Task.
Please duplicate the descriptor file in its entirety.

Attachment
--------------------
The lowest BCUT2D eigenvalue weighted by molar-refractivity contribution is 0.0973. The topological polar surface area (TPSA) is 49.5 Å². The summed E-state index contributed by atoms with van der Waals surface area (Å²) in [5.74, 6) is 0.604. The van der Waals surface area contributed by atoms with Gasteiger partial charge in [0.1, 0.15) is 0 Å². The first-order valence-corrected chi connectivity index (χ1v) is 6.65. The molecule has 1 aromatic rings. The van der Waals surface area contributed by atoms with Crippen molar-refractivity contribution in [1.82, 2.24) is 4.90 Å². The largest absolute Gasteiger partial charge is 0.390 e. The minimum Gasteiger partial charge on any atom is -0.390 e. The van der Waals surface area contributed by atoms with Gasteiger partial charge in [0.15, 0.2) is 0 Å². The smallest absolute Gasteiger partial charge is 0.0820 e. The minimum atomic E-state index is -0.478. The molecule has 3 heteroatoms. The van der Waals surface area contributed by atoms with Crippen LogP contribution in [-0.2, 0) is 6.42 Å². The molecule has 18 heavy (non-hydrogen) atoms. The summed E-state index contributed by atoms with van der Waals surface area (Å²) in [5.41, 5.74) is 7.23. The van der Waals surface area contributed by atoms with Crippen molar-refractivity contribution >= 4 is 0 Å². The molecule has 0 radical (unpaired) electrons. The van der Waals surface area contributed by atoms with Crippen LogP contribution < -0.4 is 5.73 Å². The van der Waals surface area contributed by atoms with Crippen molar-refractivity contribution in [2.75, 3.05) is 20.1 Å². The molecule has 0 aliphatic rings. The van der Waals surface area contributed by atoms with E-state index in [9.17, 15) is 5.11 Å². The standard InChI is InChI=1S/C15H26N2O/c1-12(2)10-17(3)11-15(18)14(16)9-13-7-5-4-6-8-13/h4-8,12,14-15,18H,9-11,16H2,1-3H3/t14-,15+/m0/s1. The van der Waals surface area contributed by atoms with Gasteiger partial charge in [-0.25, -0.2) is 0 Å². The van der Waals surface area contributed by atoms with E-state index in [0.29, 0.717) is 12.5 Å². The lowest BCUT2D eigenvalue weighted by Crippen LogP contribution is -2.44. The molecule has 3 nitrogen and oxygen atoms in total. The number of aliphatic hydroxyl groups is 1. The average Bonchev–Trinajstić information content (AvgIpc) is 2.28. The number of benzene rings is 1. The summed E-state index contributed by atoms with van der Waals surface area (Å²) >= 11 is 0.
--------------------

The lowest BCUT2D eigenvalue weighted by molar-refractivity contribution is 0.0973. The topological polar surface area (TPSA) is 49.5 Å². The summed E-state index contributed by atoms with van der Waals surface area (Å²) in [5.74, 6) is 0.604. The van der Waals surface area contributed by atoms with Gasteiger partial charge in [0.1, 0.15) is 0 Å². The first-order valence-corrected chi connectivity index (χ1v) is 6.65. The molecule has 1 aromatic rings. The van der Waals surface area contributed by atoms with Crippen molar-refractivity contribution in [1.82, 2.24) is 4.90 Å². The largest absolute Gasteiger partial charge is 0.390 e. The minimum Gasteiger partial charge on any atom is -0.390 e. The van der Waals surface area contributed by atoms with Gasteiger partial charge in [0.15, 0.2) is 0 Å². The smallest absolute Gasteiger partial charge is 0.0820 e. The minimum atomic E-state index is -0.478. The molecule has 3 heteroatoms. The van der Waals surface area contributed by atoms with Crippen LogP contribution in [-0.2, 0) is 6.42 Å². The molecule has 18 heavy (non-hydrogen) atoms. The summed E-state index contributed by atoms with van der Waals surface area (Å²) in [5.41, 5.74) is 7.23. The van der Waals surface area contributed by atoms with Crippen molar-refractivity contribution >= 4 is 0 Å². The molecule has 0 radical (unpaired) electrons. The van der Waals surface area contributed by atoms with Crippen LogP contribution < -0.4 is 5.73 Å². The van der Waals surface area contributed by atoms with Crippen molar-refractivity contribution in [2.75, 3.05) is 20.1 Å². The molecule has 0 aliphatic rings. The van der Waals surface area contributed by atoms with E-state index in [9.17, 15) is 5.11 Å². The standard InChI is InChI=1S/C15H26N2O/c1-12(2)10-17(3)11-15(18)14(16)9-13-7-5-4-6-8-13/h4-8,12,14-15,18H,9-11,16H2,1-3H3/t14-,15+/m0/s1. The van der Waals surface area contributed by atoms with Gasteiger partial charge in [-0.25, -0.2) is 0 Å². The van der Waals surface area contributed by atoms with E-state index in [0.29, 0.717) is 12.5 Å². The lowest BCUT2D eigenvalue weighted by Crippen LogP contribution is -2.44. The molecule has 3 nitrogen and oxygen atoms in total. The number of aliphatic hydroxyl groups is 1. The average Bonchev–Trinajstić information content (AvgIpc) is 2.28. The number of benzene rings is 1. The summed E-state index contributed by atoms with van der Waals surface area (Å²) >= 11 is 0.